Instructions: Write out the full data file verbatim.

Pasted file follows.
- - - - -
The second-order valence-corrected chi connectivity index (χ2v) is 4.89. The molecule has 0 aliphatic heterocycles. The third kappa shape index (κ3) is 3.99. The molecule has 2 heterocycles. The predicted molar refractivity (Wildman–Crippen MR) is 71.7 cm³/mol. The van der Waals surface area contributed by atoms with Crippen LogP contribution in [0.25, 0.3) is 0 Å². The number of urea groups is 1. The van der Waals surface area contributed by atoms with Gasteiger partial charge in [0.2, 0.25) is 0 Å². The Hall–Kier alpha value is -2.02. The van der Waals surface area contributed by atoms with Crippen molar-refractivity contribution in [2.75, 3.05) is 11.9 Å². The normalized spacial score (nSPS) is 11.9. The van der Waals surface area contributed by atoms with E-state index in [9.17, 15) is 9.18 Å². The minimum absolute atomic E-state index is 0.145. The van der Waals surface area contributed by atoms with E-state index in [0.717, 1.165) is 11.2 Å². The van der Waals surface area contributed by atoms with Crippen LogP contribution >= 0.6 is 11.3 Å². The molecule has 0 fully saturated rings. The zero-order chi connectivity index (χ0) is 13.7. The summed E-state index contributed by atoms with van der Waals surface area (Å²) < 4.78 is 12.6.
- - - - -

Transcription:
The second-order valence-corrected chi connectivity index (χ2v) is 4.89. The molecule has 0 aliphatic heterocycles. The third kappa shape index (κ3) is 3.99. The molecule has 2 heterocycles. The predicted molar refractivity (Wildman–Crippen MR) is 71.7 cm³/mol. The van der Waals surface area contributed by atoms with Crippen LogP contribution in [0.25, 0.3) is 0 Å². The number of urea groups is 1. The van der Waals surface area contributed by atoms with Gasteiger partial charge in [0.2, 0.25) is 0 Å². The Hall–Kier alpha value is -2.02. The van der Waals surface area contributed by atoms with Crippen molar-refractivity contribution in [2.75, 3.05) is 11.9 Å². The normalized spacial score (nSPS) is 11.9. The van der Waals surface area contributed by atoms with E-state index in [9.17, 15) is 9.18 Å². The minimum absolute atomic E-state index is 0.145. The van der Waals surface area contributed by atoms with E-state index in [0.717, 1.165) is 11.2 Å². The van der Waals surface area contributed by atoms with Crippen LogP contribution >= 0.6 is 11.3 Å². The molecule has 0 fully saturated rings. The zero-order chi connectivity index (χ0) is 13.7. The summed E-state index contributed by atoms with van der Waals surface area (Å²) < 4.78 is 12.6.